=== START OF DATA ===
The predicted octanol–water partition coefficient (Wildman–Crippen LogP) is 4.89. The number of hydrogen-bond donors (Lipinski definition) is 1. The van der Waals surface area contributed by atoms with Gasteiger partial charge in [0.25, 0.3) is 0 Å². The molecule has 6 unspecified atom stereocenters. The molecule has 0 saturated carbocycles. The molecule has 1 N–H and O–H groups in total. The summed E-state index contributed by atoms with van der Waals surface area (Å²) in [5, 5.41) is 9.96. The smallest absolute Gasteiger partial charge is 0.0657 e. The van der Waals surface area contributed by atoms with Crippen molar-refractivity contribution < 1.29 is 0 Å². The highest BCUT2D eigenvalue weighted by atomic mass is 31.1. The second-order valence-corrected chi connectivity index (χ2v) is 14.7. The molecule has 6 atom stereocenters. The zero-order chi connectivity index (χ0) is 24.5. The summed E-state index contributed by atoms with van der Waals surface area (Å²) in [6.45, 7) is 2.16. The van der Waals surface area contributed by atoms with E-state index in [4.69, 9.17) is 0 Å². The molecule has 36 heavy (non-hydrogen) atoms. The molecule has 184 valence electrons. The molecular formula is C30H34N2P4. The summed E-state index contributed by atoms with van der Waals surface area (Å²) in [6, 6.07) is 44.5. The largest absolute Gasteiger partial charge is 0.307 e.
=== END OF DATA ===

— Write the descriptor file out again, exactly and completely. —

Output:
The predicted octanol–water partition coefficient (Wildman–Crippen LogP) is 4.89. The number of hydrogen-bond donors (Lipinski definition) is 1. The van der Waals surface area contributed by atoms with Gasteiger partial charge in [0.25, 0.3) is 0 Å². The molecule has 6 unspecified atom stereocenters. The molecule has 0 saturated carbocycles. The molecule has 1 N–H and O–H groups in total. The summed E-state index contributed by atoms with van der Waals surface area (Å²) in [5, 5.41) is 9.96. The smallest absolute Gasteiger partial charge is 0.0657 e. The van der Waals surface area contributed by atoms with Crippen molar-refractivity contribution < 1.29 is 0 Å². The highest BCUT2D eigenvalue weighted by atomic mass is 31.1. The second-order valence-corrected chi connectivity index (χ2v) is 14.7. The molecule has 6 atom stereocenters. The zero-order chi connectivity index (χ0) is 24.5. The summed E-state index contributed by atoms with van der Waals surface area (Å²) in [6.45, 7) is 2.16. The van der Waals surface area contributed by atoms with E-state index in [4.69, 9.17) is 0 Å². The molecule has 36 heavy (non-hydrogen) atoms. The molecule has 184 valence electrons. The molecular formula is C30H34N2P4. The summed E-state index contributed by atoms with van der Waals surface area (Å²) in [6, 6.07) is 44.5. The largest absolute Gasteiger partial charge is 0.307 e.